Algae is one of the worst menaces of any aquarium, and a top reason people leave the hobby. Here are just 10 fish and invertebrates that can help to make our tanks more algae-free.
1. Algae blenny
The humble Algae blenny, Salarias fasciatus, was literally born to eat algae, diving face-first into every surface in the tank, from rocks, to the tank glass, and rasping algae, often leaving tell tail kiss marks on the glass. Algae blennies, also called Lawnmower blennies, and their cousins the Starry blennies work tirelessly to consume algae, to the point where we don’t recommend them for clean, algae free aquaria, and they can even risk starvation in some tanks, slowly getting thinner and wasting away. Ecsenius genus blennies make great algae grazers too, from Midas and Bicolor, to Tailspots.
2. Zebrasoma tangs
The genus Zebrasoma includes many flagship aquarium tang species like the Yellow, Purple, Sailfin, Black, Scopas, and Gem tang, all of which are awesome algae eaters and very reef safe. If the ban ever lifts, you can’t go wrong with a Yellow tang, as they are bright, colorful, active, not too aggressive, and don’t grow too large. You can even buy them tank-bred. Or opt for a single Sailfin, Scopas, Purple, Black, or a Gem. If you want an easy life, opt for just a single specimen of Zebrasoma and they’ll spend their days grazing and catching the eyes of your visitors.
Rabbitfishes are great grazers, being herbivorous and reef safe at the same time. The Foxface, Siganus vulpinus is the Rabbitfish of choice for most reef tanks, as it’s colorful, widely available, and relatively cheap. If you want something a bit more unusual choose a Onespot or Magnificent, and either a Goldspotted or a Virgate for very large reef displays. Again, keep just one for a trouble-free tank, and watch those dorsal spines as they’re venomous.
4. Acanthurus spp.
The Acanthurus genus of tangs and surgeonfish also contains terrific algae grazing species, and they are often seen doing exactly that on reefs in the wild. Quarantine first, but then choose either a Powder Blue, Powder Brown, Whitecheek, Achilles, or a Convict. Avoid A.lineatus and A.sohal in most tanks because of their 15” eventual size and increased aggression and territoriality as they grow.
5. Bristletooth tangs
Bristletooth tangs from the genus Ctenochaetus are some of the best algae-eating fish for the reef aquarium, with a peaceful disposition as tangs go, and an insatiable appetite for algae. We hope to see the stunning Chevron tang and Kole tang return if the Hawaii ban ever gets lifted, but failing that, opt for a Tomini, Silverspot, or Whitetail. Large, aberrant Bristletooth tangs are entering the trade with increasing regularity, although their blotching may change or even disappear within days.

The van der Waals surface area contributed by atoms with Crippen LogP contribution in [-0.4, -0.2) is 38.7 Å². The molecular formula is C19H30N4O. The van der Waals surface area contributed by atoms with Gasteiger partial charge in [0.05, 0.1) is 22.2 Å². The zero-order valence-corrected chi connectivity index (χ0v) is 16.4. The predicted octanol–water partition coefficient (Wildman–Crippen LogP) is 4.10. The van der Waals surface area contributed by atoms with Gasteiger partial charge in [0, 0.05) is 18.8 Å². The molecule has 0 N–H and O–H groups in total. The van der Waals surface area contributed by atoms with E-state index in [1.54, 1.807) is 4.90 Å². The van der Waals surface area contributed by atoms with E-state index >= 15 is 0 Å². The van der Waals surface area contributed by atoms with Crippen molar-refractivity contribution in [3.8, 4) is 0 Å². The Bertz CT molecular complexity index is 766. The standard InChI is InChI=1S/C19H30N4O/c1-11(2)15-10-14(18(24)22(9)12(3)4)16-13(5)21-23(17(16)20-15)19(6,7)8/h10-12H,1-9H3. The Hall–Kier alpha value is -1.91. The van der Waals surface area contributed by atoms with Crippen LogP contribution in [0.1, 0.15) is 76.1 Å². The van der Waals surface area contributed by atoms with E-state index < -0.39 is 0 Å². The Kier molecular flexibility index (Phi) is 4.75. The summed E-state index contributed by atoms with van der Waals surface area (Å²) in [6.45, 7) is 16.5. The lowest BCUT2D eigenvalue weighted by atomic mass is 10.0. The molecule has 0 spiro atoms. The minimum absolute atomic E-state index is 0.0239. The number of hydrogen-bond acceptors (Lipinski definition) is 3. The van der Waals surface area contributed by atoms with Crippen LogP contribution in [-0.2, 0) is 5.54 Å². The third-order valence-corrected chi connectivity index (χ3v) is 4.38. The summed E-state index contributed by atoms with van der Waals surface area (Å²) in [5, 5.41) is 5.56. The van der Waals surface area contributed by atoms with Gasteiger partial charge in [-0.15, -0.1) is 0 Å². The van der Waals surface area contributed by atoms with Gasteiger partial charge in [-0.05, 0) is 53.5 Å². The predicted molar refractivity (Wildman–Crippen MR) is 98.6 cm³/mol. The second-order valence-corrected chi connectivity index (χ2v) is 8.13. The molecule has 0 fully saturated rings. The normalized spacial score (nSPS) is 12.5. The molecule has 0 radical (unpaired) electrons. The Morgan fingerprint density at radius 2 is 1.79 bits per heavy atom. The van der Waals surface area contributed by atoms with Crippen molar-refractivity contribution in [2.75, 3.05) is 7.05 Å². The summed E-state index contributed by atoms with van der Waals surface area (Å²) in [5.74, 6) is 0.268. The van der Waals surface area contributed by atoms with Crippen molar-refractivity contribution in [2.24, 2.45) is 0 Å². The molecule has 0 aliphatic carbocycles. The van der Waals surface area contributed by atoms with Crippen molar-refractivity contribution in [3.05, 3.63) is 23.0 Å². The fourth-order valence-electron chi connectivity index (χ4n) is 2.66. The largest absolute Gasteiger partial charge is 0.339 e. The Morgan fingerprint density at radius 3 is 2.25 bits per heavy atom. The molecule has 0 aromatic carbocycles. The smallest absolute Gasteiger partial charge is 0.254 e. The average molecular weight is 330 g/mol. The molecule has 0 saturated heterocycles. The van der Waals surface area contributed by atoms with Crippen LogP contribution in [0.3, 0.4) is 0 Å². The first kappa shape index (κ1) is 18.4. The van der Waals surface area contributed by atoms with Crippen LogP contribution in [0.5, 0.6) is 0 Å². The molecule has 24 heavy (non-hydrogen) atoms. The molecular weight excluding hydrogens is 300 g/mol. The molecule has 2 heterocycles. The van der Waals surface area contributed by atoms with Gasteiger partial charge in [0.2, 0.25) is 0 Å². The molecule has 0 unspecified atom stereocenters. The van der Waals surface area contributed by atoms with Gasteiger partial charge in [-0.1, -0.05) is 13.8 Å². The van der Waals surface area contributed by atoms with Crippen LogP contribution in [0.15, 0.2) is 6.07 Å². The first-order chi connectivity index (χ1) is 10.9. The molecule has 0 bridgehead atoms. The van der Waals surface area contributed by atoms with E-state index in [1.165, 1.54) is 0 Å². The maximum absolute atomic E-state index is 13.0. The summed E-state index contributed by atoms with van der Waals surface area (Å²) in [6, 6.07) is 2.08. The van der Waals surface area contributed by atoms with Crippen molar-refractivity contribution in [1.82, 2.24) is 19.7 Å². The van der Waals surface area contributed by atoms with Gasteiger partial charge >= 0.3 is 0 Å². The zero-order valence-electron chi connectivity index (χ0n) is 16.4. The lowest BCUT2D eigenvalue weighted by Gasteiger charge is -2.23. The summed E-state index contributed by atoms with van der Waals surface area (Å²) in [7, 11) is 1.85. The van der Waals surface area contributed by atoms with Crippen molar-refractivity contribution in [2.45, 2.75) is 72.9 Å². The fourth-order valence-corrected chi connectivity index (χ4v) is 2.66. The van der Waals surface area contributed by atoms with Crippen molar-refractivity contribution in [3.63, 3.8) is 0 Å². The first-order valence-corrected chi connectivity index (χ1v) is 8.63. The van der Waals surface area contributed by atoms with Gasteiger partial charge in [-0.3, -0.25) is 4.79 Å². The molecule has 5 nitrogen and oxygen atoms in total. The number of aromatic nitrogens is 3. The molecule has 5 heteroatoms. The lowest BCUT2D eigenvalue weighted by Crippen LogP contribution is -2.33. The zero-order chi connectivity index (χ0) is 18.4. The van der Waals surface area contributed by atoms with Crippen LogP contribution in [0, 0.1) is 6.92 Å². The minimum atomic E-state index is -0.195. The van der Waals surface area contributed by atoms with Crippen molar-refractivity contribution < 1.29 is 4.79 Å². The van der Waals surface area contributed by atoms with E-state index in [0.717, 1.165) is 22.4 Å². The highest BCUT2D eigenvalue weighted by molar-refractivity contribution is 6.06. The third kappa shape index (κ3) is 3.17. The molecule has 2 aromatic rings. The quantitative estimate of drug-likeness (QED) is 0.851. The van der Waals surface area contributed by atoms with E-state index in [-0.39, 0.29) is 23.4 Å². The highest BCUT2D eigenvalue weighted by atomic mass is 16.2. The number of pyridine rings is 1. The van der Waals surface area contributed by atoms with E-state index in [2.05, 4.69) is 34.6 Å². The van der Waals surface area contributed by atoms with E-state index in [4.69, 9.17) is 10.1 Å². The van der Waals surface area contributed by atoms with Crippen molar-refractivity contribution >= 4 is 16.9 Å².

The humble sea snail can be found on coastlines and in rockpools around the world, grazing short forms of algae from smooth rocks. In the tropical marine aquarium, several genera are available including Tectus, Trochus, Turbo, and Astrea, and all do a good job of grazing algae from rocks and the tank glass. When added, they should be placed foot-down onto a smooth surface that they can adhere to and lock down on, as otherwise, they risk being flipped over and eaten by hungry hermit crabs. Give them good water conditions and good food, and they may even breed. The excellent Stomatella snail comes in on live rock and corals and can colonize and clean a tank for free.
7. Hermit crabs
Hermit crabs should be added with caution if already using snails to graze, as these opportunistic omnivores will try to eat the snails and steal their empty shells to make their homes. If you can find the right, small, otherwise reef safe hermit crabs however, their constant foraging and grazing will have a positive effect on a reef tank in many ways, and we have tested their algae eating abilities when working in commercial livestock suppliers.
Sea urchins are accomplished algae grazers, capable of tackling a range of algae and even calcareous, encrusting forms. They are prone to picking up debris and carrying it on their backs, some can be venomous, and some can even bite through cables, but in general, they have a positive, algae grazing role on larger reef tanks, and can clear rock surfaces of nuisance algae, making them suitable for corals to grow on and encrust.
9. Sea Hares
Sea hares are relatively heavy-duty algae-grazing molluscs, which if put to graze on the right type of algae, can have a visible effect within just 24 hours. They are so effective in fact, that they can run out of algae to graze, but most stores will trade them back in and offer them to the next reefer with a bad algae problem. They have been known to get trapped on powerful wave pumps, proving fatal in some cases, and they release a red/purple ink when under stress. That’s why it’s best to place them on the algae you want them to graze and when they’re done, trade them in.
Not new to the hobby, but newly utilitarian, live copepods can be dosed to new tanks suffering from diatoms and mother microalgae and can appear to clean up rockwork and substrates during the nuisance algae phase of new tanks. Fish will of course graze on them, and you need to add quite a lot to be effective, but regular addition can benefit reef tanks in many ways, with them also feeding corals and fish like Mandarins.
Although all of the above are excellent algae grazers, they are often added to cure nuisance “algae” like Cyanobacteria, Diatoms, and Dinoflagellates. Few if any herbivorous fish or inverts eat these ugly phase plagues (apart from copepods,) as they offer them little nutrition and can even be toxic.
Nuisance algae should be dealt with in other ways, by managing flow, manual removal, managing nutrients (even increasing them in some cases,) and rapidly establishing a mature microbiome in the tank. Nuisance “algae” and the ugly phase do go eventually but don’t expect true algae grazers to survive on them.